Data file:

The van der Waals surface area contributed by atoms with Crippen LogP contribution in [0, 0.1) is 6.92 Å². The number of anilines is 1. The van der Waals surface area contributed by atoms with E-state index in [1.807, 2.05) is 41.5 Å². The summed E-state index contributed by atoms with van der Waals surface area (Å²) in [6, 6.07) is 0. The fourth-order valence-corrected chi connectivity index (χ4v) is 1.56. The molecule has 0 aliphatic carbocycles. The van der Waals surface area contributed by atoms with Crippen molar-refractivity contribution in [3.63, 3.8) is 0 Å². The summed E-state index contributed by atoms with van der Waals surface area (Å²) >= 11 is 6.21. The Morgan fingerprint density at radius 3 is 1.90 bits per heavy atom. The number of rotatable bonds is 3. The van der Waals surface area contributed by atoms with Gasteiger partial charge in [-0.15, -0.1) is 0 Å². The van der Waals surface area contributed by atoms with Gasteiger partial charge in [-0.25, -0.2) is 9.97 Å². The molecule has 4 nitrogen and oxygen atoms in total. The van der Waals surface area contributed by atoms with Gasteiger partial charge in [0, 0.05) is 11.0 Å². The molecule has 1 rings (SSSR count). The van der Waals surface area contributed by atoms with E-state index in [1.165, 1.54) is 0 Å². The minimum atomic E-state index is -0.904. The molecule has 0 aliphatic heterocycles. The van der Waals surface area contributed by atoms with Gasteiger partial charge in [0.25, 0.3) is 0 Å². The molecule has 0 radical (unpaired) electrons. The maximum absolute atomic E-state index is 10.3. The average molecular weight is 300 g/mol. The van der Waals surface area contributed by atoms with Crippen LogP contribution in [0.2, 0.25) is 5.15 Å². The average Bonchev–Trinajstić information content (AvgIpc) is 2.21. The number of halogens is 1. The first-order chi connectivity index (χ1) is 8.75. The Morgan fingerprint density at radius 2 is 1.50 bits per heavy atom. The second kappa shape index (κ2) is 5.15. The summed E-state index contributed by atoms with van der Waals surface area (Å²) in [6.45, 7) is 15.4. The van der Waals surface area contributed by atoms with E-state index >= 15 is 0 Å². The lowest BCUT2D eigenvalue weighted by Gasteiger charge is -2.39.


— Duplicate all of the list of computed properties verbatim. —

The van der Waals surface area contributed by atoms with Crippen LogP contribution in [0, 0.1) is 6.92 Å². The number of anilines is 1. The van der Waals surface area contributed by atoms with E-state index in [1.807, 2.05) is 41.5 Å². The summed E-state index contributed by atoms with van der Waals surface area (Å²) in [6, 6.07) is 0. The fourth-order valence-corrected chi connectivity index (χ4v) is 1.56. The molecule has 0 aliphatic carbocycles. The van der Waals surface area contributed by atoms with Crippen molar-refractivity contribution in [3.63, 3.8) is 0 Å². The summed E-state index contributed by atoms with van der Waals surface area (Å²) >= 11 is 6.21. The Morgan fingerprint density at radius 3 is 1.90 bits per heavy atom. The number of rotatable bonds is 3. The van der Waals surface area contributed by atoms with Gasteiger partial charge in [-0.15, -0.1) is 0 Å². The van der Waals surface area contributed by atoms with Gasteiger partial charge in [-0.25, -0.2) is 9.97 Å². The molecule has 4 nitrogen and oxygen atoms in total. The van der Waals surface area contributed by atoms with Gasteiger partial charge in [0, 0.05) is 11.0 Å². The molecule has 1 rings (SSSR count). The van der Waals surface area contributed by atoms with E-state index in [1.165, 1.54) is 0 Å². The minimum atomic E-state index is -0.904. The molecule has 0 aliphatic heterocycles. The van der Waals surface area contributed by atoms with Gasteiger partial charge in [0.25, 0.3) is 0 Å². The molecule has 0 radical (unpaired) electrons. The maximum absolute atomic E-state index is 10.3. The average molecular weight is 300 g/mol. The van der Waals surface area contributed by atoms with Crippen LogP contribution in [0.2, 0.25) is 5.15 Å². The average Bonchev–Trinajstić information content (AvgIpc) is 2.21. The number of halogens is 1. The first-order chi connectivity index (χ1) is 8.75. The Morgan fingerprint density at radius 2 is 1.50 bits per heavy atom. The second kappa shape index (κ2) is 5.15. The summed E-state index contributed by atoms with van der Waals surface area (Å²) in [6.45, 7) is 15.4. The van der Waals surface area contributed by atoms with E-state index >= 15 is 0 Å². The lowest BCUT2D eigenvalue weighted by Gasteiger charge is -2.39.